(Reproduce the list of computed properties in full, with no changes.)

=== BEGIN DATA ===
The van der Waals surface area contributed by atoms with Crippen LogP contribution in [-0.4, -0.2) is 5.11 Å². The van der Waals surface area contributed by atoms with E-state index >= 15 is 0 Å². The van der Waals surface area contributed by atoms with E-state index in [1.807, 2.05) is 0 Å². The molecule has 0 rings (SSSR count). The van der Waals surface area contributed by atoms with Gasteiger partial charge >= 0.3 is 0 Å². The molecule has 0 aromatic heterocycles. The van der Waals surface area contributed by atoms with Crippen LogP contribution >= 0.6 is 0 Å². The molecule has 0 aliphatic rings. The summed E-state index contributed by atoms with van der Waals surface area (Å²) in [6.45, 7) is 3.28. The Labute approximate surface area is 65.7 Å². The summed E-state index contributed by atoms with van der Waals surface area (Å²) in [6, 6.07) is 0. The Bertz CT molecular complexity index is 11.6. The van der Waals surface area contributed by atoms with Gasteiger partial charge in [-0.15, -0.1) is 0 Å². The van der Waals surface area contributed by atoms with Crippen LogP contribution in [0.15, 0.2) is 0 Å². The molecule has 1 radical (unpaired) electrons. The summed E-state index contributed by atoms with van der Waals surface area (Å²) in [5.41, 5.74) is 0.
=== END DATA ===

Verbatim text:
The van der Waals surface area contributed by atoms with Crippen LogP contribution in [-0.4, -0.2) is 5.11 Å². The van der Waals surface area contributed by atoms with E-state index >= 15 is 0 Å². The van der Waals surface area contributed by atoms with E-state index in [1.807, 2.05) is 0 Å². The molecule has 0 rings (SSSR count). The van der Waals surface area contributed by atoms with Gasteiger partial charge >= 0.3 is 0 Å². The molecule has 0 aromatic heterocycles. The van der Waals surface area contributed by atoms with Crippen LogP contribution >= 0.6 is 0 Å². The molecule has 0 aliphatic rings. The summed E-state index contributed by atoms with van der Waals surface area (Å²) in [6.45, 7) is 3.28. The Labute approximate surface area is 65.7 Å². The summed E-state index contributed by atoms with van der Waals surface area (Å²) in [6, 6.07) is 0. The Bertz CT molecular complexity index is 11.6. The van der Waals surface area contributed by atoms with Gasteiger partial charge in [-0.15, -0.1) is 0 Å². The van der Waals surface area contributed by atoms with Crippen LogP contribution in [0.15, 0.2) is 0 Å². The molecule has 1 radical (unpaired) electrons. The summed E-state index contributed by atoms with van der Waals surface area (Å²) in [5.41, 5.74) is 0.